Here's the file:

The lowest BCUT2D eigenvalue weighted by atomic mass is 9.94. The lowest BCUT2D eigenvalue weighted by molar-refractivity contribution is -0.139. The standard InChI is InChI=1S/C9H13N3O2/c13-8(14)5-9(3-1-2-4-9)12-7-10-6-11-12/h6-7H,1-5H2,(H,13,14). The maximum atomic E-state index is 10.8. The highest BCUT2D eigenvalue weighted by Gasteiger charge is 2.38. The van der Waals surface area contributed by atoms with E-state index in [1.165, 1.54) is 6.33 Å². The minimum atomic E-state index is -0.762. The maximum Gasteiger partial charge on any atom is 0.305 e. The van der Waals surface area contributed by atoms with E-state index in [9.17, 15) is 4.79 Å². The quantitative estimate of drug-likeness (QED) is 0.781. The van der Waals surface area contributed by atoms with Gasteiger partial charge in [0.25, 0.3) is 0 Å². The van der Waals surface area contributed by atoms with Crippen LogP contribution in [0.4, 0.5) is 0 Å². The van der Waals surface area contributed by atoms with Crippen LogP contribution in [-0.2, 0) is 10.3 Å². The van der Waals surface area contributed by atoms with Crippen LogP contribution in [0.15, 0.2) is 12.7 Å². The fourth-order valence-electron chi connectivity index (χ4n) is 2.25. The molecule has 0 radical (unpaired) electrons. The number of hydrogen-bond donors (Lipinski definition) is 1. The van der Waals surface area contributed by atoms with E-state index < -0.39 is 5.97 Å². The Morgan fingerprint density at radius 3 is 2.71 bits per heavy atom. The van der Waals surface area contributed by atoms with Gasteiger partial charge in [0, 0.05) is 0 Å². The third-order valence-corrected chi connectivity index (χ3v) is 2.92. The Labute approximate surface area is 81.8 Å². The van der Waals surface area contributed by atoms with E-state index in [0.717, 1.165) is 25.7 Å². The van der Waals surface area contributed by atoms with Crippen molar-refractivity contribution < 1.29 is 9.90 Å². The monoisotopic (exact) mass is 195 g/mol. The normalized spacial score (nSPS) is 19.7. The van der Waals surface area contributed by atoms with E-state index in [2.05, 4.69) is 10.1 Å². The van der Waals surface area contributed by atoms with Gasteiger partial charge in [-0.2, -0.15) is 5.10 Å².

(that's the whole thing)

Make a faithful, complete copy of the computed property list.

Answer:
The lowest BCUT2D eigenvalue weighted by atomic mass is 9.94. The lowest BCUT2D eigenvalue weighted by molar-refractivity contribution is -0.139. The standard InChI is InChI=1S/C9H13N3O2/c13-8(14)5-9(3-1-2-4-9)12-7-10-6-11-12/h6-7H,1-5H2,(H,13,14). The maximum atomic E-state index is 10.8. The highest BCUT2D eigenvalue weighted by Gasteiger charge is 2.38. The van der Waals surface area contributed by atoms with E-state index in [1.165, 1.54) is 6.33 Å². The minimum atomic E-state index is -0.762. The maximum Gasteiger partial charge on any atom is 0.305 e. The van der Waals surface area contributed by atoms with E-state index in [9.17, 15) is 4.79 Å². The quantitative estimate of drug-likeness (QED) is 0.781. The van der Waals surface area contributed by atoms with Gasteiger partial charge in [0.25, 0.3) is 0 Å². The van der Waals surface area contributed by atoms with Crippen LogP contribution in [0.4, 0.5) is 0 Å². The van der Waals surface area contributed by atoms with Crippen LogP contribution in [-0.2, 0) is 10.3 Å². The van der Waals surface area contributed by atoms with Crippen LogP contribution in [0.15, 0.2) is 12.7 Å². The fourth-order valence-electron chi connectivity index (χ4n) is 2.25. The molecule has 0 radical (unpaired) electrons. The number of hydrogen-bond donors (Lipinski definition) is 1. The van der Waals surface area contributed by atoms with E-state index < -0.39 is 5.97 Å². The Morgan fingerprint density at radius 3 is 2.71 bits per heavy atom. The van der Waals surface area contributed by atoms with Gasteiger partial charge in [0, 0.05) is 0 Å². The third-order valence-corrected chi connectivity index (χ3v) is 2.92. The Labute approximate surface area is 81.8 Å². The van der Waals surface area contributed by atoms with E-state index in [0.717, 1.165) is 25.7 Å². The van der Waals surface area contributed by atoms with Crippen molar-refractivity contribution < 1.29 is 9.90 Å². The monoisotopic (exact) mass is 195 g/mol. The normalized spacial score (nSPS) is 19.7. The van der Waals surface area contributed by atoms with E-state index in [2.05, 4.69) is 10.1 Å². The van der Waals surface area contributed by atoms with Gasteiger partial charge in [-0.2, -0.15) is 5.10 Å².